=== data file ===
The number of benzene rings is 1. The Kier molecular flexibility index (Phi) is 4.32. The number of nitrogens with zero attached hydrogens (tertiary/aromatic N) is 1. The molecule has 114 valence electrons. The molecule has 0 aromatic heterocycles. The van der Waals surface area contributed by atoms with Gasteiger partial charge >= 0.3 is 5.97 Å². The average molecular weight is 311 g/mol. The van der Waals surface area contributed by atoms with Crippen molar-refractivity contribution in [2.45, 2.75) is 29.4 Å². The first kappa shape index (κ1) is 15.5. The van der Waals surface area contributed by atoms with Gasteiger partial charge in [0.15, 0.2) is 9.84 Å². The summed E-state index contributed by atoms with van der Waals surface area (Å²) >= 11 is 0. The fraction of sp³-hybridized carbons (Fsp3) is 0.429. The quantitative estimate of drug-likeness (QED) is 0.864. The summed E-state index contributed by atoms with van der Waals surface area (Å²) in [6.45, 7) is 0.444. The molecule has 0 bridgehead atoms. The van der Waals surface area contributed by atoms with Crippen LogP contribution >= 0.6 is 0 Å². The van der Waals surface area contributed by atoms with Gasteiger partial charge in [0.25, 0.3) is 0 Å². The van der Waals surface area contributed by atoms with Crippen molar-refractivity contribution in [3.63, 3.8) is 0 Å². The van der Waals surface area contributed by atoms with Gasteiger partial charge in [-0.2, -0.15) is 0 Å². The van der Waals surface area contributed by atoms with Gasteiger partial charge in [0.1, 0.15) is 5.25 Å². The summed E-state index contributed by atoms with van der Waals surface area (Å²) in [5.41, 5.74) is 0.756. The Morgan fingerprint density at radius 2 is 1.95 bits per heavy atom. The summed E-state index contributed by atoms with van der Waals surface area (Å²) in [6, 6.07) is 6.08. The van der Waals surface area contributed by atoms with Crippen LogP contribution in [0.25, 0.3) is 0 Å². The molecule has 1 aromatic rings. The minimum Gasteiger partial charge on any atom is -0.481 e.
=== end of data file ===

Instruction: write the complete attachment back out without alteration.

The number of benzene rings is 1. The Kier molecular flexibility index (Phi) is 4.32. The number of nitrogens with zero attached hydrogens (tertiary/aromatic N) is 1. The molecule has 114 valence electrons. The molecule has 0 aromatic heterocycles. The van der Waals surface area contributed by atoms with Gasteiger partial charge >= 0.3 is 5.97 Å². The average molecular weight is 311 g/mol. The van der Waals surface area contributed by atoms with Crippen molar-refractivity contribution in [2.45, 2.75) is 29.4 Å². The first kappa shape index (κ1) is 15.5. The van der Waals surface area contributed by atoms with Gasteiger partial charge in [0.15, 0.2) is 9.84 Å². The summed E-state index contributed by atoms with van der Waals surface area (Å²) >= 11 is 0. The fraction of sp³-hybridized carbons (Fsp3) is 0.429. The quantitative estimate of drug-likeness (QED) is 0.864. The summed E-state index contributed by atoms with van der Waals surface area (Å²) in [6.45, 7) is 0.444. The molecule has 0 bridgehead atoms. The van der Waals surface area contributed by atoms with Crippen LogP contribution >= 0.6 is 0 Å². The van der Waals surface area contributed by atoms with Gasteiger partial charge in [0.25, 0.3) is 0 Å². The van der Waals surface area contributed by atoms with Crippen molar-refractivity contribution in [3.63, 3.8) is 0 Å². The van der Waals surface area contributed by atoms with Gasteiger partial charge in [-0.2, -0.15) is 0 Å². The van der Waals surface area contributed by atoms with Gasteiger partial charge in [0.1, 0.15) is 5.25 Å². The summed E-state index contributed by atoms with van der Waals surface area (Å²) in [5.41, 5.74) is 0.756. The Morgan fingerprint density at radius 2 is 1.95 bits per heavy atom. The summed E-state index contributed by atoms with van der Waals surface area (Å²) in [6, 6.07) is 6.08. The van der Waals surface area contributed by atoms with Crippen LogP contribution in [0.25, 0.3) is 0 Å². The molecule has 1 aromatic rings. The minimum Gasteiger partial charge on any atom is -0.481 e.